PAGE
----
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The splitting of the atomic nucleus for energy production currently has two drawbacks – process duration and energy costs. BGU environmental physicist Prof. Arik Yochelis and Technion materials science professor Avner Rothschild have found new ways to speed up the catalytic process, which will significantly reduce energy costs.
the electrical energy needed to break the chemical bonds in a water molecule to form hydrogen and oxygen. The release of oxygen from water is carried out through oxygenic photosynthesis, which includes the electrolysis of water and the thermal decomposition of various oxides. Commercially pure oxygen is produced by distillation of liquefied air.
Jochelis and Rothschild have demonstrated a new paradigm in which two electrons can travel to different places at the same time, lowering the energy barriers to oxygen evolution. Their findings have been published in the leading peer-reviewed sustainability journal Energy & environmental science. The study was supported by the Ministry of Science and Technology.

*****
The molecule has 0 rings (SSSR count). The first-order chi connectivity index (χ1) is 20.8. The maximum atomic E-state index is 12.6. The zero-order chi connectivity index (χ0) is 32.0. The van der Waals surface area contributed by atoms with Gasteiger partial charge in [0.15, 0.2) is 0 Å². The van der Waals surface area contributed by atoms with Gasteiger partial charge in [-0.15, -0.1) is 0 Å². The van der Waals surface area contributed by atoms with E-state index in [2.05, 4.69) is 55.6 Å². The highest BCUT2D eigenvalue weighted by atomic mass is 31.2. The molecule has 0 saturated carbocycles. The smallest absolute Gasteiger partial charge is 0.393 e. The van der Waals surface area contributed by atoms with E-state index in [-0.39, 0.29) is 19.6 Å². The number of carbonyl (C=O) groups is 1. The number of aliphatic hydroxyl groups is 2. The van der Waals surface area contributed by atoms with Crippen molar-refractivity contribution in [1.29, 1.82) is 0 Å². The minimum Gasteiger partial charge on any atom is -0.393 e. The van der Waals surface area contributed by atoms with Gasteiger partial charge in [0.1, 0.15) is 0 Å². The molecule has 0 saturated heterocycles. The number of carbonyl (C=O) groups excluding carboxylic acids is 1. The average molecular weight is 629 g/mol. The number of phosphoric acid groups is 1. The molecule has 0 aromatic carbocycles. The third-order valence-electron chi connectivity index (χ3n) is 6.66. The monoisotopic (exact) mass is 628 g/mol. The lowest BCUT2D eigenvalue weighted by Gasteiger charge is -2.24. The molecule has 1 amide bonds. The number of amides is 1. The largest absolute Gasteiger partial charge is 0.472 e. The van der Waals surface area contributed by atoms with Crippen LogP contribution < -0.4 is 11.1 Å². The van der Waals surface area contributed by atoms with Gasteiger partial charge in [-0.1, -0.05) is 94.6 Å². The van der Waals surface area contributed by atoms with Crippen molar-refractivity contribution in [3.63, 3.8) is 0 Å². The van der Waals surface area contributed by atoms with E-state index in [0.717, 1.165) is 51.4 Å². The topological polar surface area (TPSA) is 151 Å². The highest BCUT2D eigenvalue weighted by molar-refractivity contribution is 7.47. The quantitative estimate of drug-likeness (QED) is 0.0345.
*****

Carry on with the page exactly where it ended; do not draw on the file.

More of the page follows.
“Our study changes the understanding of the catalytic mechanism of oxygen evolution – an important reaction that represents a bottleneck in the production of hydrogen from water”,– says Professor Rothschild. “We hope this new understanding will lead to additional breakthroughs in materials development and new processes to create clean fuels from renewable resources to ease the transition to zero energy”.
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